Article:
Secret Service must shape up

The Detroit News

It was a familiar sight earlier this week as then-director of the U.S. Secret Service Julia Pierson sat before a Congressional oversight committee, attempting to defend the egregious breach of security at the White House by an armed intruder on Sept. 19.

In what has been a string of Secret Service mishaps over the past few years, this most recent failure is monumental. The core mission of the Secret Service is to protect the life of the president. Systemic and cultural changes must be made within the department to guarantee the safety of the president and his family, and those of others the service is charged with safeguarding.

While scathing interrogations of powerful bureaucrats are now common in Washington, that doesn’t mean the American people should find these security lapses any easier to swallow. Nor should it be acceptable for government officials to withhold the truth from the public or the president, as apparently happened with these events.

Pierson respectably resigned her post Thursday. But the chronic flaws within the Secret Service go deeper than Pierson, and more needs to be done to get at the root of these issues. That might include an independent review, in addition to new leadership and appropriate dismissals.

On Sept. 19, Omar Gonzalez managed to jump the White House fence, cross the lawn and ram his way past several guards into the East Room. The nation is fortunate he was merely carrying a knife and not a gun or bomb, and that Obama and his family had just left the building.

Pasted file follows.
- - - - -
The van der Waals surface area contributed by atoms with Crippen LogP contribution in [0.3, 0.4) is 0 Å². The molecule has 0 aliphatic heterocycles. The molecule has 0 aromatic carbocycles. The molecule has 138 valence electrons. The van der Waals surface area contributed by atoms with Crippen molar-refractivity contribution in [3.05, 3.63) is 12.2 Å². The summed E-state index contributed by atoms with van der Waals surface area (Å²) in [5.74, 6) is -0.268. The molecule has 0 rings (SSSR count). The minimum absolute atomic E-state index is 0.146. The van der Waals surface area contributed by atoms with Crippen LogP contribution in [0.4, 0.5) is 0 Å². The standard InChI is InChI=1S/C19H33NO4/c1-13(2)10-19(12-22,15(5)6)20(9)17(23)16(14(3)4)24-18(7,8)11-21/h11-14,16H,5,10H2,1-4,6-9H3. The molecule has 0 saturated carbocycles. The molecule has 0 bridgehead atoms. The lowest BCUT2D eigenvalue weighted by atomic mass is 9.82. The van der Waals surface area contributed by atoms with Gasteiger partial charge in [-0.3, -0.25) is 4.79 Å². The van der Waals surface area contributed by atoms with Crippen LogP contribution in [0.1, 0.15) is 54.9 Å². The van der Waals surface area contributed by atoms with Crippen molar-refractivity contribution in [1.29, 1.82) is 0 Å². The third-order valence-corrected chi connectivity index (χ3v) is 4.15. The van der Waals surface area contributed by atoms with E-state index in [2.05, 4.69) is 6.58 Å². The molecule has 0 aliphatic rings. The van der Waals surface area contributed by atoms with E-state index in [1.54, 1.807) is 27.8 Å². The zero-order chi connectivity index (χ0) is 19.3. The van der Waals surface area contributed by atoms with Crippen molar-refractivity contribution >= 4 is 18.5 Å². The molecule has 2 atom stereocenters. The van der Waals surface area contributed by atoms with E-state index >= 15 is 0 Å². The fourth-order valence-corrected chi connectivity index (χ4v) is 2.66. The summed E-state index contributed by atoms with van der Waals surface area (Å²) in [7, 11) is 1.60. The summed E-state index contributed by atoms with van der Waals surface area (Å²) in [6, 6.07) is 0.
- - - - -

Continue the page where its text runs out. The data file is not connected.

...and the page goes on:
That incident happened days before it was also revealed an armed ex-convict — with three prior convictions — rode in an elevator with Obama, who was Atlanta with the Centers for Disease Control discussing the Ebola outbreak. Only after the man refused to stop taking pictures of the president did Secret Service discover he had a gun.

And it was also recently reported that shots fired directly at the White House in 2011 were egregiously dismissed as backfire from a nearby construction vehicle. It took the department four days to discover shots had actually hit the president’s home.

These security breaches are unacceptable.

But the mentality that seems to pervade this once-elite group responsible for protecting some of the most targeted people and buildings on earth explains how such threats make their way so close to the president and his family.

Pierson stated during her hearing that Gonzalez “ignored verbal commands” from officers. But verbal commands are obviously not enough to stop someone determined to attack the president.

Pierson also argued the department’s tight budget and “human capital challenges” may have had something to do with the breach. But the department’s $1.7 billion budget has significantly increased in the past two decades, and yet it is still ill-prepared to prevent fence-jumpers at the White House, the place where its efforts should be concentrated.

Inter-agency communication of law enforcement agencies in Washington must also improve. Virginia police had previously arrested Gonzalez, who was found with 800 rounds of ammunition, a machete and a map of the White House. He was later found outside the White House with a hatchet.

He should have been on a watch list as a threat to the president.

Unless these problems are fixed quickly, the gaps in the Secret Service’s protective ring around the president will invite other attempts by other would-be attackers.

Not so long ago, the Secret Service was known as the world’s most competent and capable bodyguards. It needs to restore that reputation.